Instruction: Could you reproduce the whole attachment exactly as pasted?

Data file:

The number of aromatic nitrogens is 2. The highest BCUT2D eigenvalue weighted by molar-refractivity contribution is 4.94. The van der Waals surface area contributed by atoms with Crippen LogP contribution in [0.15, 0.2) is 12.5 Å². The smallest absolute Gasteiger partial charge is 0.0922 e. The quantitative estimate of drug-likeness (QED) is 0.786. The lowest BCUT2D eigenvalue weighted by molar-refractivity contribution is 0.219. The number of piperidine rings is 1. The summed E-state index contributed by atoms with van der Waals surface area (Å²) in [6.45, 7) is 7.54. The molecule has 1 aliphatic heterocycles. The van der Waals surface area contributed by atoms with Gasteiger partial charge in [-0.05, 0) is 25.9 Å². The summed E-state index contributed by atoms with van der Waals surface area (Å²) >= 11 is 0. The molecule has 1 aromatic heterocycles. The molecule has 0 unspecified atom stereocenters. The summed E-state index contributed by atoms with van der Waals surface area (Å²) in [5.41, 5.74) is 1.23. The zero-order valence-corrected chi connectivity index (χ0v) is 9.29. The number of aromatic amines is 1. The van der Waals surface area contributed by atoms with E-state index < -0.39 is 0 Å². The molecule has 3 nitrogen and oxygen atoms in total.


The number of aromatic nitrogens is 2. The highest BCUT2D eigenvalue weighted by molar-refractivity contribution is 4.94. The van der Waals surface area contributed by atoms with Crippen LogP contribution in [0.15, 0.2) is 12.5 Å². The smallest absolute Gasteiger partial charge is 0.0922 e. The quantitative estimate of drug-likeness (QED) is 0.786. The lowest BCUT2D eigenvalue weighted by molar-refractivity contribution is 0.219. The number of piperidine rings is 1. The summed E-state index contributed by atoms with van der Waals surface area (Å²) in [6.45, 7) is 7.54. The molecule has 1 aliphatic heterocycles. The van der Waals surface area contributed by atoms with Gasteiger partial charge in [-0.05, 0) is 25.9 Å². The summed E-state index contributed by atoms with van der Waals surface area (Å²) >= 11 is 0. The molecule has 1 aromatic heterocycles. The molecule has 0 unspecified atom stereocenters. The summed E-state index contributed by atoms with van der Waals surface area (Å²) in [5.41, 5.74) is 1.23. The zero-order valence-corrected chi connectivity index (χ0v) is 9.29. The number of aromatic amines is 1. The van der Waals surface area contributed by atoms with E-state index < -0.39 is 0 Å². The molecule has 3 nitrogen and oxygen atoms in total.